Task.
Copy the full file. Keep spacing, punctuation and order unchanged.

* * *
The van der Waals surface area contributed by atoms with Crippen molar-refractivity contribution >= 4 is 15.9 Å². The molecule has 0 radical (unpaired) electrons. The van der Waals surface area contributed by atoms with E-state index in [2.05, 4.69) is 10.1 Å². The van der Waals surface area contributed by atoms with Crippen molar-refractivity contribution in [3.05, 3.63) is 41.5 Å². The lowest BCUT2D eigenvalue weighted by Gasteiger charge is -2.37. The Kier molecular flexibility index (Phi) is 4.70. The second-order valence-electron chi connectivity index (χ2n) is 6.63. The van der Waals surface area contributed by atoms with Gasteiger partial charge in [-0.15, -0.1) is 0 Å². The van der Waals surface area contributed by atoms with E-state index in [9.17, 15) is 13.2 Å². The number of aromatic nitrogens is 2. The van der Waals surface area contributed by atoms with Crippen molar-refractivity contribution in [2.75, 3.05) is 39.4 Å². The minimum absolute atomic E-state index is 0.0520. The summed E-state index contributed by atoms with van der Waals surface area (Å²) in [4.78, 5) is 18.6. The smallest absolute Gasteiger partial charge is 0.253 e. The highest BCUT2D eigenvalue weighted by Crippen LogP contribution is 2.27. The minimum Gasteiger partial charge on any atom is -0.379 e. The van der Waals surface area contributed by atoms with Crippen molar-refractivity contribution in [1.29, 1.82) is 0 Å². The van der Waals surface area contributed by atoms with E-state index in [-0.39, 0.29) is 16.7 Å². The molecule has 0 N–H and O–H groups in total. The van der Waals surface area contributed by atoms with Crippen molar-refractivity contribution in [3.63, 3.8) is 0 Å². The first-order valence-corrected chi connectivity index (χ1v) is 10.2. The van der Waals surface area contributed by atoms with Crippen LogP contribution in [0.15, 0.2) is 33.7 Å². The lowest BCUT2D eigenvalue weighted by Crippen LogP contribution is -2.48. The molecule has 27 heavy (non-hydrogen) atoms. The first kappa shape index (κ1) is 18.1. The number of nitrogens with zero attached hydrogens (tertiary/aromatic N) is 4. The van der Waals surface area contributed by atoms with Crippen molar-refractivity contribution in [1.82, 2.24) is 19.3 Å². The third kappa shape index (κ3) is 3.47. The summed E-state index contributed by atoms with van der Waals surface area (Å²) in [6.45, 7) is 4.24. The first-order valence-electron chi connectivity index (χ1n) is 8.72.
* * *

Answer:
The van der Waals surface area contributed by atoms with Crippen molar-refractivity contribution >= 4 is 15.9 Å². The molecule has 0 radical (unpaired) electrons. The van der Waals surface area contributed by atoms with E-state index in [2.05, 4.69) is 10.1 Å². The van der Waals surface area contributed by atoms with Crippen molar-refractivity contribution in [3.05, 3.63) is 41.5 Å². The lowest BCUT2D eigenvalue weighted by Gasteiger charge is -2.37. The Kier molecular flexibility index (Phi) is 4.70. The second-order valence-electron chi connectivity index (χ2n) is 6.63. The van der Waals surface area contributed by atoms with Gasteiger partial charge in [-0.15, -0.1) is 0 Å². The van der Waals surface area contributed by atoms with E-state index in [9.17, 15) is 13.2 Å². The number of aromatic nitrogens is 2. The van der Waals surface area contributed by atoms with Crippen molar-refractivity contribution in [2.75, 3.05) is 39.4 Å². The minimum absolute atomic E-state index is 0.0520. The summed E-state index contributed by atoms with van der Waals surface area (Å²) in [4.78, 5) is 18.6. The smallest absolute Gasteiger partial charge is 0.253 e. The highest BCUT2D eigenvalue weighted by Crippen LogP contribution is 2.27. The minimum Gasteiger partial charge on any atom is -0.379 e. The van der Waals surface area contributed by atoms with Crippen molar-refractivity contribution in [1.29, 1.82) is 0 Å². The van der Waals surface area contributed by atoms with E-state index in [-0.39, 0.29) is 16.7 Å². The molecule has 0 N–H and O–H groups in total. The van der Waals surface area contributed by atoms with Crippen molar-refractivity contribution in [3.63, 3.8) is 0 Å². The first-order valence-corrected chi connectivity index (χ1v) is 10.2. The van der Waals surface area contributed by atoms with Crippen LogP contribution in [0.15, 0.2) is 33.7 Å². The lowest BCUT2D eigenvalue weighted by Crippen LogP contribution is -2.48. The molecule has 27 heavy (non-hydrogen) atoms. The first kappa shape index (κ1) is 18.1. The number of nitrogens with zero attached hydrogens (tertiary/aromatic N) is 4. The van der Waals surface area contributed by atoms with Crippen molar-refractivity contribution in [1.82, 2.24) is 19.3 Å². The third kappa shape index (κ3) is 3.47. The summed E-state index contributed by atoms with van der Waals surface area (Å²) in [6.45, 7) is 4.24. The first-order valence-electron chi connectivity index (χ1n) is 8.72.